The Toronto Emergency Management Symposium is an annual event where representatives from Canadian and American emergency services, emergency management agencies, private companies, and NGOs come together to discuss the latest issues in their field. The Sentinel Project’s executive director, Christopher Tuckwood, also studies disaster and emergency management (DEM) and attended the symposium today.
This topic might not immediately appear to be related to the Sentinel Project, and it is true that genocide prevention is an unconventional topic for the DEM field, but there are definitely connections. Risk and vulnerability assessment , as well as building community resilience, are all key aspects of DEM and have obvious applications to the early warning and prevention of genocide. Though genocide is a very different type of event from a natural disaster or industrial accident, some theoretical principles of DEM can be applied to our own multidisciplinary approach.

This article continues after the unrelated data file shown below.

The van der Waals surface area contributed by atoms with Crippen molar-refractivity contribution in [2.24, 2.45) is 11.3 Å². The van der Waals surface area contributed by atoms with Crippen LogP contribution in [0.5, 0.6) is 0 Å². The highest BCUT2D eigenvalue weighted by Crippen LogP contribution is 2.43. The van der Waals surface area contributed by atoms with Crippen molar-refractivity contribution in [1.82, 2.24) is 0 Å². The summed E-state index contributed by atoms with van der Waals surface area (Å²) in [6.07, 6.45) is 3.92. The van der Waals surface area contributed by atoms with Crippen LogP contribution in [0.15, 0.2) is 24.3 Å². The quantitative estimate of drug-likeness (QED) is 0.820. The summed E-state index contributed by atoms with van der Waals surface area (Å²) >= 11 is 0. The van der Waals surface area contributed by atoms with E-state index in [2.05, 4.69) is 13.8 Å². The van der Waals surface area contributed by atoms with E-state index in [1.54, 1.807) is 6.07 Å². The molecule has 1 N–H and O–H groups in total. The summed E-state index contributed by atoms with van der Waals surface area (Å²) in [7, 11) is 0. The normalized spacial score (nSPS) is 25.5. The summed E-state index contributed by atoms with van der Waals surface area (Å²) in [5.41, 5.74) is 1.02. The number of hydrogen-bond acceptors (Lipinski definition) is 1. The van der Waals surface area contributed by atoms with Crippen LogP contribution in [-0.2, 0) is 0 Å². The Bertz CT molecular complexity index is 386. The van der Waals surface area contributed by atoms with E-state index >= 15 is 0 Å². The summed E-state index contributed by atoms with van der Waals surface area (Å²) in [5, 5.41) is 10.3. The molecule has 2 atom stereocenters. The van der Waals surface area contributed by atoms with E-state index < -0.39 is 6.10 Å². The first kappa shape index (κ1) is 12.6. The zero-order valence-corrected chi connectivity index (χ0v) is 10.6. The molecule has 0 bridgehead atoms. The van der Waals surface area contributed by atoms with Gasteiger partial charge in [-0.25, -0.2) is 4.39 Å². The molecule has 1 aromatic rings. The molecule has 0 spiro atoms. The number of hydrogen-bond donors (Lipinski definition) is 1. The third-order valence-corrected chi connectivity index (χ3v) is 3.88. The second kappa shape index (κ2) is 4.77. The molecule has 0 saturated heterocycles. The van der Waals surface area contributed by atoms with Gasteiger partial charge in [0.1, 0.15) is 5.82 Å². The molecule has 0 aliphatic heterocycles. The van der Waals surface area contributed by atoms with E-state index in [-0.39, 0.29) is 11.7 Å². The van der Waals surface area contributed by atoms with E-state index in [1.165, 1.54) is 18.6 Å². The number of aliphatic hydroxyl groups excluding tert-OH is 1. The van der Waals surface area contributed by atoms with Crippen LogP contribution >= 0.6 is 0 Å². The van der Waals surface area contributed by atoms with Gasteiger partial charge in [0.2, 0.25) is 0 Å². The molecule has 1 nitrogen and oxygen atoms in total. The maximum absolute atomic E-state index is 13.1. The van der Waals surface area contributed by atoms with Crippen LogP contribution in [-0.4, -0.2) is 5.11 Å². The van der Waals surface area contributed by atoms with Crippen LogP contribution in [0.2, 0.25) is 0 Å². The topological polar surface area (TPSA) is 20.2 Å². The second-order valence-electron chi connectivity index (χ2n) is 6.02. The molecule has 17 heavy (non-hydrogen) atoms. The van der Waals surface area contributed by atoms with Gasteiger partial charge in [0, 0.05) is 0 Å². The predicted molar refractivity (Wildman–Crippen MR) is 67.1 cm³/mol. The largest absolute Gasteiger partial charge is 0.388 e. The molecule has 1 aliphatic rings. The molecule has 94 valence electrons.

One important part of today was a session on how social media can be used to gather and disseminate information during emergencies and disasters. This is a topic of great interest to the Sentinel Project as we seek to understand the ways that new media are used to incite hatred and organize violence as well as how we can use them to stop it. Another highlight of the day was a talk by Rahul Singh, the founder and executive director of GlobalMedic, an NGO that takes Canadian paramedics, police officers, and firefighters to disaster zones in order to build local capacity and empower people to help themselves. Once again, although the exact issue is very different from preventing genocide, working with groups targeted for genocide is a central principle of the Sentinel Project. Clearly, we have much to learn from other organizations and events like this are the best place to do so.